How to Fail at Making Cake Pops {or Bee-Pops vs. the Zom-Bees}

When my son was getting ready to turn three, he told me about three months in advance that he wanted a bee party. In researching bee parties, I saw several version of bee cake pops that looked adorable. Things like these cute bee pops from Bakerella:

They didn't look too hard so I gathered my supplies and invited my friend Niina over to help.


How to Fail at Making Cake Pops

Step 1: Don't grease the cake pop pan properly
Our first mis-step happened early on. We prepared our mix and greased the pan with coconut oil but forgot to dust it with flour. This caused most of our first batch cake pops to stick to the pan and therefore rip in half when we separated the pieces to remove them. We got batch 2 just about perfect.

Step 2: Overheat the candy wafers
Once we successfully created round cake balls, we melted our yellow candy wafers. We let them get super thin and runny (can't have clumpy cake pops!). They were so runny, though, that the candy didn't stick to the cake pop and ran off into the pan instead. Of course because the candy was runny, it also didn't provide great "glue" for the white candy melts we'd cut in half to serve as wings:
(did I mention the creepy white eye balls?)

Step 3: Don't dip the sticks in melted candy first
Instead of dipping the end of the lollipop sticks in the candy before putting them in the cake balls, we just popped them in. This, of course, didn't give the cake balls an effective way to stick to the sticks and they were not stable (note the stick starting to protrude from the cake pop pictured above). We tried to compensate for this by inverting the cake pops onto a candy wafer to serve as a stable base. Hey! I'd seen it on Pinterest. Surely it would work:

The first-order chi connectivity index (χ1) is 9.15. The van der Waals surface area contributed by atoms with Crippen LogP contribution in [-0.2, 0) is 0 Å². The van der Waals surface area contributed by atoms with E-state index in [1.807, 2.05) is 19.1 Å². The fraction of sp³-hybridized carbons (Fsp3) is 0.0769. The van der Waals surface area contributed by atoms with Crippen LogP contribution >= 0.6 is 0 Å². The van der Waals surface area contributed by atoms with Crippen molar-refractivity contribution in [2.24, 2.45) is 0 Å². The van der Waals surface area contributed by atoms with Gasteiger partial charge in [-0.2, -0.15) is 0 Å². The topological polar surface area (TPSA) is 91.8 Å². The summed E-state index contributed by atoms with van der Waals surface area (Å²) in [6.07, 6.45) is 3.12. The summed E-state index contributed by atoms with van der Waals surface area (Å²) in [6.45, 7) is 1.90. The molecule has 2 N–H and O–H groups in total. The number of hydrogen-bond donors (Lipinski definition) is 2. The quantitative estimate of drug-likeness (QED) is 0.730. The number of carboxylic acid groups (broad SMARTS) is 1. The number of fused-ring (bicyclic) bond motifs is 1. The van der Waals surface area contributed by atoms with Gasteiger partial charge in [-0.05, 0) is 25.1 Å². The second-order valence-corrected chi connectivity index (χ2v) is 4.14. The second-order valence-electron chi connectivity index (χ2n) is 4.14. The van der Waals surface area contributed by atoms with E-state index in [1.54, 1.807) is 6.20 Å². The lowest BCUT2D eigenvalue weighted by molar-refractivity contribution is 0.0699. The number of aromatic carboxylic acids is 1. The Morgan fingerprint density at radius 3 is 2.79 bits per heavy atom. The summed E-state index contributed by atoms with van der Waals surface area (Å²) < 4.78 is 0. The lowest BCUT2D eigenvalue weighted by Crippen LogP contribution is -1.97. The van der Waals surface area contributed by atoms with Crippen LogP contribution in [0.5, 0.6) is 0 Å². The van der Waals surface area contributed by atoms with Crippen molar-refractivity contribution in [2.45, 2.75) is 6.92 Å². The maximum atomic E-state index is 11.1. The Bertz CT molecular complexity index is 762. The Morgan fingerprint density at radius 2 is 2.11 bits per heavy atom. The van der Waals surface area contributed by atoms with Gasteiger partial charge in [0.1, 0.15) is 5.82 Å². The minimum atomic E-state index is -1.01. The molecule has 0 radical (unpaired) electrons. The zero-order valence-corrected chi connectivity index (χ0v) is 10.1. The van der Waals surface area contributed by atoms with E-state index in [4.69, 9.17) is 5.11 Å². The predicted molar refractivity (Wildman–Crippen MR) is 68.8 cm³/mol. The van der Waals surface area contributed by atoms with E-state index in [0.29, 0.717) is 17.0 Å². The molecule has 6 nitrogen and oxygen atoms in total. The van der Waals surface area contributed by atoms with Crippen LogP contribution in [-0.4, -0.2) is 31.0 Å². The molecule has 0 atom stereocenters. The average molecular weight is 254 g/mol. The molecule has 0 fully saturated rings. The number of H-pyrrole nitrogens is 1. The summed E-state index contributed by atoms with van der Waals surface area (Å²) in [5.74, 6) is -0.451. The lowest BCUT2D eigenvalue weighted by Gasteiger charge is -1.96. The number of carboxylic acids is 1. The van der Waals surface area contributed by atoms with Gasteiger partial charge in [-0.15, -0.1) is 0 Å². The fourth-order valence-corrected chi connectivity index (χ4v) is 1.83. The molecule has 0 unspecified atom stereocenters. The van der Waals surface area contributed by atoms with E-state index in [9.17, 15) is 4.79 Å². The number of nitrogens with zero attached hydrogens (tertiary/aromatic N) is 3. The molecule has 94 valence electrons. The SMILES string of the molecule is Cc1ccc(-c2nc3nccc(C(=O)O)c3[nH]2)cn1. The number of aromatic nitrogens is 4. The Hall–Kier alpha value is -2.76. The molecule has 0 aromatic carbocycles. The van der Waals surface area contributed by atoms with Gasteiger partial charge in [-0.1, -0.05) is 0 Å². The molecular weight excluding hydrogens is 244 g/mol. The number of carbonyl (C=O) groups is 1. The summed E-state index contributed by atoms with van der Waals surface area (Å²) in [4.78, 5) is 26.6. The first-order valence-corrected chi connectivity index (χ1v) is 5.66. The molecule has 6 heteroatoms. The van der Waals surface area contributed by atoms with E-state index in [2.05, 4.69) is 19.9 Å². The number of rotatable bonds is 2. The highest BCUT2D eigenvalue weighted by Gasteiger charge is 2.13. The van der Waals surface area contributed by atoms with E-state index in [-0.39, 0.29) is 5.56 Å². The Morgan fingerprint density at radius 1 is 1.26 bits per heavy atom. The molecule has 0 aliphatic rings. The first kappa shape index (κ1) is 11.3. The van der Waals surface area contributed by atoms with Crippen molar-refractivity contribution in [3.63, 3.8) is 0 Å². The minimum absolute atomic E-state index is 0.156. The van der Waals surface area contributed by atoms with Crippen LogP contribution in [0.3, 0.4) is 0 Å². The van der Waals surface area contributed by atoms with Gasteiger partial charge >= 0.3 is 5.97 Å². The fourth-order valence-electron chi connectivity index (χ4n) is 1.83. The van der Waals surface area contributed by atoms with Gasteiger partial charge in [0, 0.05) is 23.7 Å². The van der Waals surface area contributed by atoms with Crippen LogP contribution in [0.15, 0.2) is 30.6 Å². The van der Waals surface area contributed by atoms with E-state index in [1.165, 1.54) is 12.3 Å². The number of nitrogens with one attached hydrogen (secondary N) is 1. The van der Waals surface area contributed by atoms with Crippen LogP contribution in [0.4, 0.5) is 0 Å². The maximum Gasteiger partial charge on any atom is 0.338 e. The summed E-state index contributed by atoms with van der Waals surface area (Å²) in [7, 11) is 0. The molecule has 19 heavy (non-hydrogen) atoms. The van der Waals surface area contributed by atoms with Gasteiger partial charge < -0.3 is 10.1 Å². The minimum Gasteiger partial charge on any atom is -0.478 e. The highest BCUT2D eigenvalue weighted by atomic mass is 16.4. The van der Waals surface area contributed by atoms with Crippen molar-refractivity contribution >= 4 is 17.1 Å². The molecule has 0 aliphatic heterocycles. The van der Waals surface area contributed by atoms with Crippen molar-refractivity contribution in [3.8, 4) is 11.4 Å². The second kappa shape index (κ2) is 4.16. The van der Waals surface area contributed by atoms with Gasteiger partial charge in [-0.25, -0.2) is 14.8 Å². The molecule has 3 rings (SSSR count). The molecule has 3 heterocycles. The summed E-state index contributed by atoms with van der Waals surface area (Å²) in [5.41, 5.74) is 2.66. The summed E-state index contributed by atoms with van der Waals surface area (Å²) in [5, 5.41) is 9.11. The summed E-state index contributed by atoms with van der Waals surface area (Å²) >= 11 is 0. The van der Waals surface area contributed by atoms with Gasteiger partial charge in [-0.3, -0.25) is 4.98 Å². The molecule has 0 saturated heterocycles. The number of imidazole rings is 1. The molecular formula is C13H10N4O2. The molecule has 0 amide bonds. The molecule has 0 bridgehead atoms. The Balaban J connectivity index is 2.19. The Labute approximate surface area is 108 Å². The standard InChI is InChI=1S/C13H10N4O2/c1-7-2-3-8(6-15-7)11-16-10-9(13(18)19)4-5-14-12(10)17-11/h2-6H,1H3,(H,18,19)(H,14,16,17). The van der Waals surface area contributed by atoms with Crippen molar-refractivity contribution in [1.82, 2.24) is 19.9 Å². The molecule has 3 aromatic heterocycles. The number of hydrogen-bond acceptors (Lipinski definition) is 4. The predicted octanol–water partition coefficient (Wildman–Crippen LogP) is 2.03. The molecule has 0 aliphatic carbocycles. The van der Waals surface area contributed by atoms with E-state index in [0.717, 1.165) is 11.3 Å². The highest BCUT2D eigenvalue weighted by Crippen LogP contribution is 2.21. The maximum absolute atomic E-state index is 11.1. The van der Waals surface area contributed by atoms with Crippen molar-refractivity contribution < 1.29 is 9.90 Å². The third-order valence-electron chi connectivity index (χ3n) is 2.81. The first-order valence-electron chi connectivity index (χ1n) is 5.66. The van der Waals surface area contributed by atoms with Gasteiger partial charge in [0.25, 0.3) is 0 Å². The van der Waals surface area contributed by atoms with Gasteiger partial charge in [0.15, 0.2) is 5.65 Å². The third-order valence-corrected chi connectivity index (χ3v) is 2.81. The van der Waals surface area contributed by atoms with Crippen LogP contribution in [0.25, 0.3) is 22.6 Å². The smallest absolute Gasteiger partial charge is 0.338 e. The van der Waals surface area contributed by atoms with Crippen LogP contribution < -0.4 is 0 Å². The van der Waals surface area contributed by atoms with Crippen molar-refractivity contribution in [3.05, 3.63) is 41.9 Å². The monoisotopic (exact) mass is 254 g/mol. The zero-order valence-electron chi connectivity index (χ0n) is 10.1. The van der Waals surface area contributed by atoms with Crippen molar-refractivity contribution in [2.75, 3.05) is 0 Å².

Step 4: Insist on doing it yourself (after all, you saw it on Pinterest!)
Luckily, this is the one thing I did NOT do. I had given up hope of having bee pops and had walked out of the kitchen with a tray of zom-bees to take photos for my friend, Heather, who runs Craft Fail. While I was gone, Niina figured out some magical way to get the candy to stick to the cake balls and for the bees to not look like they were dying so we DID have some half decent looking bee pops for the party afterall.

But like I said....I have no idea how she pulled it off. Something about letting the candy cool a bit first before dipping and sticking the wings. We also skipped the creepy white eyes and added details with a black frosting bag.

If you really want to make your own cake pops, check out this tutorial over on Master Cake Baker, Ashlee's site: I'm Topsy Turvy. (technically the tute is for angry birds cake pops but you'll at least get the basics)

Because this is really the best I have to offer:

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  1. I don't even like cake pops, but I had to see why you wrote this. I am laughing so hard at your final zombees!! But 3 year olds don't care and they probably tasted fine. Thanks.

  2. How do you shape the round cake balls into a more oval shape?

    1. If you wa my oval cake pops, I would follow Bakerella's cake pop tutorial and roll them out kind of oval-y.


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